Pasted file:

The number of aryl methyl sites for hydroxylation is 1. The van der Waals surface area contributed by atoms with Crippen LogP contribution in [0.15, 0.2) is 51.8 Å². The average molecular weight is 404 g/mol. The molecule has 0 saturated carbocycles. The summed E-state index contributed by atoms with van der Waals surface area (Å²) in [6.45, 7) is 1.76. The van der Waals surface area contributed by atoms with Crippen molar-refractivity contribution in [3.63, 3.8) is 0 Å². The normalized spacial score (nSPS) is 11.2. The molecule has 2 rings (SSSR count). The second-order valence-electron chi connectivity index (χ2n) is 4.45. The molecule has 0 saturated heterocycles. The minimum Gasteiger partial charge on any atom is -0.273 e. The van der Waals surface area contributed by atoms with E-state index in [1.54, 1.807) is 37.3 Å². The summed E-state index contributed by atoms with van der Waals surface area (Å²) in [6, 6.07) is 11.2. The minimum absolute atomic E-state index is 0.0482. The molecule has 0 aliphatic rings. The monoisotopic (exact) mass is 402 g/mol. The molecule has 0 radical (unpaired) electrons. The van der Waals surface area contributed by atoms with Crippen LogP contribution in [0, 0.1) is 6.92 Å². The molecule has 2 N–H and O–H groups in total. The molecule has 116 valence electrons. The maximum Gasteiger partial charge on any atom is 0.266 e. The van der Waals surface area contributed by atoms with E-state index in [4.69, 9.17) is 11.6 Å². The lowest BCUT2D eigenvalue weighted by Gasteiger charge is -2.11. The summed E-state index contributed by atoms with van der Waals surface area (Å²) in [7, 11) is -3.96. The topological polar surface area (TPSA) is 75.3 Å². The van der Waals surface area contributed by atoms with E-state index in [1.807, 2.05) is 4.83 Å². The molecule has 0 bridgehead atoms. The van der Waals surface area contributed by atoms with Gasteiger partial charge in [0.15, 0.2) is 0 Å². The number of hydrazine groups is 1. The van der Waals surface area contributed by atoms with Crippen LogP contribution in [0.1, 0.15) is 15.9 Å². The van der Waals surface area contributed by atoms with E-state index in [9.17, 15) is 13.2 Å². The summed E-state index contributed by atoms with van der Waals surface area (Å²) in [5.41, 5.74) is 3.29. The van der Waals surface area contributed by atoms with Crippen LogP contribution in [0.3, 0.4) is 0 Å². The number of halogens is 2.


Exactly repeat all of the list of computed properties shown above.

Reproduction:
The number of aryl methyl sites for hydroxylation is 1. The van der Waals surface area contributed by atoms with Crippen LogP contribution in [0.15, 0.2) is 51.8 Å². The average molecular weight is 404 g/mol. The molecule has 0 saturated carbocycles. The summed E-state index contributed by atoms with van der Waals surface area (Å²) in [6.45, 7) is 1.76. The van der Waals surface area contributed by atoms with Crippen molar-refractivity contribution in [3.63, 3.8) is 0 Å². The normalized spacial score (nSPS) is 11.2. The molecule has 2 rings (SSSR count). The second-order valence-electron chi connectivity index (χ2n) is 4.45. The molecule has 0 saturated heterocycles. The minimum Gasteiger partial charge on any atom is -0.273 e. The van der Waals surface area contributed by atoms with E-state index in [1.54, 1.807) is 37.3 Å². The summed E-state index contributed by atoms with van der Waals surface area (Å²) in [6, 6.07) is 11.2. The minimum absolute atomic E-state index is 0.0482. The molecule has 0 aliphatic rings. The monoisotopic (exact) mass is 402 g/mol. The molecule has 0 radical (unpaired) electrons. The van der Waals surface area contributed by atoms with Crippen LogP contribution in [0, 0.1) is 6.92 Å². The molecule has 2 N–H and O–H groups in total. The molecule has 116 valence electrons. The maximum Gasteiger partial charge on any atom is 0.266 e. The van der Waals surface area contributed by atoms with E-state index in [4.69, 9.17) is 11.6 Å². The lowest BCUT2D eigenvalue weighted by Gasteiger charge is -2.11. The summed E-state index contributed by atoms with van der Waals surface area (Å²) in [7, 11) is -3.96. The topological polar surface area (TPSA) is 75.3 Å². The van der Waals surface area contributed by atoms with E-state index in [1.807, 2.05) is 4.83 Å². The molecule has 0 bridgehead atoms. The van der Waals surface area contributed by atoms with Gasteiger partial charge in [0.15, 0.2) is 0 Å². The number of hydrazine groups is 1. The van der Waals surface area contributed by atoms with Crippen LogP contribution in [0.1, 0.15) is 15.9 Å². The van der Waals surface area contributed by atoms with E-state index in [9.17, 15) is 13.2 Å². The summed E-state index contributed by atoms with van der Waals surface area (Å²) in [5.41, 5.74) is 3.29. The van der Waals surface area contributed by atoms with Crippen LogP contribution in [0.3, 0.4) is 0 Å². The number of halogens is 2.